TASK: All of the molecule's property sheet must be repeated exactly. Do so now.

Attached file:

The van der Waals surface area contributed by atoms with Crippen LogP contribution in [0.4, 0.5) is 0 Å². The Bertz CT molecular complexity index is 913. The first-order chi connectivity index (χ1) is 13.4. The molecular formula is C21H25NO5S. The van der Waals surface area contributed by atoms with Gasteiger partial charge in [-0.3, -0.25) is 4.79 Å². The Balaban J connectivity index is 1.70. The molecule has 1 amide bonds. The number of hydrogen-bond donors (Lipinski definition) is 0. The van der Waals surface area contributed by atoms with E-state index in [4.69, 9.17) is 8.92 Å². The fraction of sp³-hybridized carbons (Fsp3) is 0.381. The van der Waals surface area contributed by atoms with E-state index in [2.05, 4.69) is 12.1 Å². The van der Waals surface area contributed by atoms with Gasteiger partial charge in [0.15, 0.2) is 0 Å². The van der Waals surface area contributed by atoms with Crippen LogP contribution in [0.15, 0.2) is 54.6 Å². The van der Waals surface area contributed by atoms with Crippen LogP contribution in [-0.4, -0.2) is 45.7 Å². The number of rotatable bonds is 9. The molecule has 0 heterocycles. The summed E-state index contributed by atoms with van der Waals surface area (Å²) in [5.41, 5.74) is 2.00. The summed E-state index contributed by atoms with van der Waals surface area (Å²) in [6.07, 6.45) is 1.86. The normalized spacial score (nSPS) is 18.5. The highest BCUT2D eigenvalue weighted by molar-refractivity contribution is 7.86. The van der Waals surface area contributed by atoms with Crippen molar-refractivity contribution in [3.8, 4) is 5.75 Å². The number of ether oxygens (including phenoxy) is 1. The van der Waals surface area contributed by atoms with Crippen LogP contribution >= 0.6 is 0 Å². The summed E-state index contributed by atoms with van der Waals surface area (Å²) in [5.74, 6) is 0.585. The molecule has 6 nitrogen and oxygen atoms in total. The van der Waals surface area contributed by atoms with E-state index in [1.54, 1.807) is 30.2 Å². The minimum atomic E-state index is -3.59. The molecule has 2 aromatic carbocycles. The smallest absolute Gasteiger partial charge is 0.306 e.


The van der Waals surface area contributed by atoms with Crippen LogP contribution in [0.4, 0.5) is 0 Å². The Bertz CT molecular complexity index is 913. The first-order chi connectivity index (χ1) is 13.4. The molecular formula is C21H25NO5S. The van der Waals surface area contributed by atoms with Gasteiger partial charge in [-0.3, -0.25) is 4.79 Å². The Balaban J connectivity index is 1.70. The molecule has 1 amide bonds. The number of hydrogen-bond donors (Lipinski definition) is 0. The van der Waals surface area contributed by atoms with E-state index in [4.69, 9.17) is 8.92 Å². The fraction of sp³-hybridized carbons (Fsp3) is 0.381. The van der Waals surface area contributed by atoms with E-state index in [2.05, 4.69) is 12.1 Å². The van der Waals surface area contributed by atoms with Gasteiger partial charge in [0.15, 0.2) is 0 Å². The van der Waals surface area contributed by atoms with Crippen LogP contribution in [0.15, 0.2) is 54.6 Å². The van der Waals surface area contributed by atoms with Crippen LogP contribution in [-0.4, -0.2) is 45.7 Å². The number of rotatable bonds is 9. The molecule has 0 heterocycles. The summed E-state index contributed by atoms with van der Waals surface area (Å²) in [5.41, 5.74) is 2.00. The summed E-state index contributed by atoms with van der Waals surface area (Å²) in [6.07, 6.45) is 1.86. The normalized spacial score (nSPS) is 18.5. The highest BCUT2D eigenvalue weighted by molar-refractivity contribution is 7.86. The van der Waals surface area contributed by atoms with Crippen molar-refractivity contribution in [3.8, 4) is 5.75 Å². The number of ether oxygens (including phenoxy) is 1. The van der Waals surface area contributed by atoms with Crippen LogP contribution >= 0.6 is 0 Å². The summed E-state index contributed by atoms with van der Waals surface area (Å²) in [5.74, 6) is 0.585. The molecule has 6 nitrogen and oxygen atoms in total. The van der Waals surface area contributed by atoms with E-state index in [1.54, 1.807) is 30.2 Å². The minimum atomic E-state index is -3.59. The molecule has 2 aromatic carbocycles. The smallest absolute Gasteiger partial charge is 0.306 e.